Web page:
As the date of the concert approached and anticipation was building, one of Roberta's students asked to be excused from a rehearsal in order to attend an important soccer practice. Roberta explained to her parents, in front of the rest of the kids, that their daughter would not be able to play in the concert if she chose soccer over a violin rehearsal. When the parents held firm, Roberta told the girl she was out of the concert. The rehearsal that followed proceeded with crackling intensity.
The kids loved playing in Carnegie Hall. They were all dressed up in their best outfits, and with Roberta leading from the center of the stage, they played with great flair. These were Roberta's best students, including some who had come back from high school and even college to play in this concert. The finale, the Bach double-violin concerto, with Perlman, Stern, Steinhardt and all the others playing alongside the students, was a sensation: all those kids holding their own with the pros. The students and the stars were spread out shoulder to shoulder: student-star-student-star. A girl in a green taffeta dress looked to her right and saw Itzhak Perlman; to her left, Isaac Stern. She tried to keep a straight face, but she smiled broadly each time she glimpsed one of her neighbors. At the end, the audience clapped and cheered and shouted. The concert had been a wild success. Here is what the New York Times reported the next day:
The finale of the Fiddlefest concert at Carnegie Hall on Monday evening was a reminder that the professional music world, the parade of stars and contenders who tread the boards night after night, is only part of the picture...The real knockouts were the student performances. Ms. Guaspari-Tzavaras led 35 players in two Bach minuets, in a Telemann sinfonia and, with Mr. O'Connor, in “The Orange Blossom Special,” all played from memory and fully in tune. There was reason to marvel at the players' technical polish, but the impact of the performances went deeper. It was clear from the vigorous attacks and releases of the young musicians' bowing and from the concentrated passion with which they dug into their lines that Ms. Guaspari-Tzavaras has shown them how to experience the mixture of visceral and spiritual excitement that is the best part of making music. - Allan Kozinn, October 27, 1993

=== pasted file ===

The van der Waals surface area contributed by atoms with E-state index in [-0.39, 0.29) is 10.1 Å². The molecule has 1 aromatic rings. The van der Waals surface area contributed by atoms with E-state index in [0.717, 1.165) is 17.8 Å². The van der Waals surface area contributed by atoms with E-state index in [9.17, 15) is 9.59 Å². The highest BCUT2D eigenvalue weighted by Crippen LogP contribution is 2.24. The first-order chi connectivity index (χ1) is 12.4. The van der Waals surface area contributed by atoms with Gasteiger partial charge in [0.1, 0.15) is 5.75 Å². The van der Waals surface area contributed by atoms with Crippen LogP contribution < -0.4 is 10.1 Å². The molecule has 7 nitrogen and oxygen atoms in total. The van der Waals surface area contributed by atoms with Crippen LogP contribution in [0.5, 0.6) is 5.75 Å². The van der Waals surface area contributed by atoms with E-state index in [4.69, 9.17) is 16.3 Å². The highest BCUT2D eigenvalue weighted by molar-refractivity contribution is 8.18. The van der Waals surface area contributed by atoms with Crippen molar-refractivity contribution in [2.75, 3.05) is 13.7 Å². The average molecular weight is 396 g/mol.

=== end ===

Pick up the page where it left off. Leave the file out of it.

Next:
As a result, Roberta was able to form a foundation to perpetuate her violin program. She called it Opus 118, after the street she lives on, and she soon expanded it to offer music lessons to neighborhood kids, in school and out. It continues to this day. After facing the possibility of having her program eliminated, Roberta had not only survived: she had made the strongest possible demonstration that active participation was essential to building a love and understanding of music.
Wally not only organized the concert but also funded a documentary called “Small Wonders,” about Roberta's school violin program. Susan Kaplan, who had worked with me on many films, became Producer, and I directed. We followed Roberta and the kids from the lottery that selected the students, through the struggles of the beginners' classes, to their triumphs as fifth- and sixth-graders. Week by week, month by month, we filmed the kids learning to play the violin.
The June gala concert at school, with parents and siblings and friends cheering and stomping, was the culmination of the academic year. But nothing could top the excitement and dramatic achievement of the Carnegie Hall concert. So after following the program chronologically, we went back and ended the film with the October rehearsals and performance in Carnegie.
In 1995 our documentary, “Small Wonders,” was nominated for an Academy Award. It later became the basis of a feature film called “Music of the Heart,” directed by Wes Craven (one of his rare non-horror flicks). Craven succeeded in getting Meryl Streep to play the part of Roberta. Streep even studied the violin for a few months, and at the climax of the movie, that's really her, next to Isaac Stern, fingering the right notes in the Bach Concerto for Two Violins in Carnegie Hall.
When “Music of the Heart,” the feature film based on our documentary was in production, Wally Scheuer and Susan Kaplan and I were given Associate Producer credit. That allowed us to visit the set and witness the filming. Whenever we showed up we were provided with special director's chairs that had “Associate Producer” embroidered on the cloth backing. We felt like Hollywood big-shots. But Associate Producer chairs were apparently meant only for people who had put money into the film. When the man in charge found out that we were just film makers, he removed the chairs.